Prieur was born to a Huguenot family in Berzieux, Champagne (now in the department of the Marne). He traveled to Italy, where he worked from 1564 to 1568 for Emmanuel Philibert, Duke of Savoy in Turin. Upon his return to France, he worked principally on funerary monuments and busts, but also on small bronzes.

In 1571 he began employment under Jean Bullant at the Palais du Louvre, where he was a contemporary of Germain Pilon. In 1585 he created the monument to Christophe de Thou, now preserved in the Louvre Museum, and was named sculptor to king Henry IV in 1591. He restored the Roman marble now called the Diana of Versailles in 1602.

Several of his bronzes are preserved in the National Gallery of Art, Washington, DC, including Gladiator, Lion Devouring a Doe, Seated Woman Pulling a Thorn from Her Heel, and Small Horse. His bronze busts of King Henry IV and his wife Marie de' Medici (circa 1600) are now in the Ashmolean Museum. His Monument du coeur du connétable Anne de Montmorency is on display in the Louvre.

Cadaver Tomb of René of Chalon

The Cadaver Tomb of René of Chalon (French: Transi de René de Chalon, also known as the Memorial to the Heart of René de Chalon or The Skeleton) is a late Gothic period funerary monument, known as a transi, in the church of Saint-Étienne at Bar-le-Duc, in northeastern France. It consists of an altarpiece and a limestone statue of a putrefied and skinless corpse which stands upright and extends his left hand outwards. Completed sometime between 1544 and 1557, the majority of its construction is attributed to the French sculptor Ligier Richier. Other elements, including the coat of arms and funeral drapery, were added in the 16th and 18th centuries respectively.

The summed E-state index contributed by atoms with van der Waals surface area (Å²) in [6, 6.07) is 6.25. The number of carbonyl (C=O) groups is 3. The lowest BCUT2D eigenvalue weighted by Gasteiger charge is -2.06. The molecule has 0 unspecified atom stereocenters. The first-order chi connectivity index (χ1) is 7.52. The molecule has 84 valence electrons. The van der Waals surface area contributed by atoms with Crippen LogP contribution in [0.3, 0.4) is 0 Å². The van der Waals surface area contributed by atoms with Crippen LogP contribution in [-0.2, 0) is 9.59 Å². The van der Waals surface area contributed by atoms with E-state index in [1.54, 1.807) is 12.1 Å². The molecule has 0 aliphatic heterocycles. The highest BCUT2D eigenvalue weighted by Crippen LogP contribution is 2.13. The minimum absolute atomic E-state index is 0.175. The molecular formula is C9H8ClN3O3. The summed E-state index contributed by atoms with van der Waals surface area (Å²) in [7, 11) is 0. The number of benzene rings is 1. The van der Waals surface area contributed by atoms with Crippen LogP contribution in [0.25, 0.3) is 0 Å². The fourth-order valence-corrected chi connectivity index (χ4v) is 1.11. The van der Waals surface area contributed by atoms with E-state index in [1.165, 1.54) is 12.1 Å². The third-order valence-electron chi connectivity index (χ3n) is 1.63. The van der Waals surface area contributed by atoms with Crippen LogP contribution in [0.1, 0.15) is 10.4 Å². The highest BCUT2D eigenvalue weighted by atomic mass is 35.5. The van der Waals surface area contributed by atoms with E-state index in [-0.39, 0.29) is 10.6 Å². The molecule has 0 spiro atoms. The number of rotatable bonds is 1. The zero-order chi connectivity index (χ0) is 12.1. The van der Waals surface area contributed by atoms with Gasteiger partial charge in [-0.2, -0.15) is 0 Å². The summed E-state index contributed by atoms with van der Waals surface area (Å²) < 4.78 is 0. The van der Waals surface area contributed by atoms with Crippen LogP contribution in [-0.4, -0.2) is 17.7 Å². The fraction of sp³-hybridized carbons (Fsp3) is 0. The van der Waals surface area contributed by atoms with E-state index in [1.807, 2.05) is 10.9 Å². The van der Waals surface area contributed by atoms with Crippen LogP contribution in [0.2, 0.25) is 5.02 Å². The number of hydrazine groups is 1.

The tomb dates from a period of societal anxiety over death, as plague, war and religious conflicts ravaged Europe. It was commissioned as the resting place of René of Chalon, Prince of Orange, son-in-law of Duke Antoine of Lorraine. René was killed aged 25 at the siege of St. Dizier on 15 July 1544, from a wound sustained the previous day. Richier presents him as an écorché, with his skin and muscles decayed, leaving him reduced to a skeleton. This apparently fulfilled his deathbed wish that his tomb depict his body as it would be three years after his death. His left arm is raised as if gesturing towards heaven. Supposedly, at one time his heart was held in a reliquary placed in the hand of the figure's raised arm. Unusually for contemporaneous objects of this type, his skeleton is standing, making it a "living corpse", an innovation that was to become highly influential. The tomb effigy is positioned above the carved marble and limestone altarpiece.

Designated a Monument historique on 18 June 1898, the tomb was moved for safekeeping to the Panthéon in Paris during the First World War, before being returned to Bar-le-Duc in 1920. Both the statue and altarpiece underwent extensive restoration between 1998 and 2003. Replicas of the statue are in the Musée Barrois in Bar-le-Duc and the Palais de Chaillot, Paris.

Camisard

Camisards were Huguenots (French Protestants) of the rugged and isolated Cévennes region, and the Vaunage in southern France. They raised an insurrection against the persecutions which followed the Revocation of the Edict of Nantes in 1685, which had made Protestantism illegal. The Camisards operated throughout the mainly Protestant Cévennes region which in the eighteenth century also included the Vaunage and the parts of the Camargue around Aigues Mortes. The revolt by the Camisards broke out in 1702, with the worst of the fighting continuing until 1704, then scattered fighting until 1710 and a final peace by 1715. The Edict of Tolerance was not finally signed until 1787.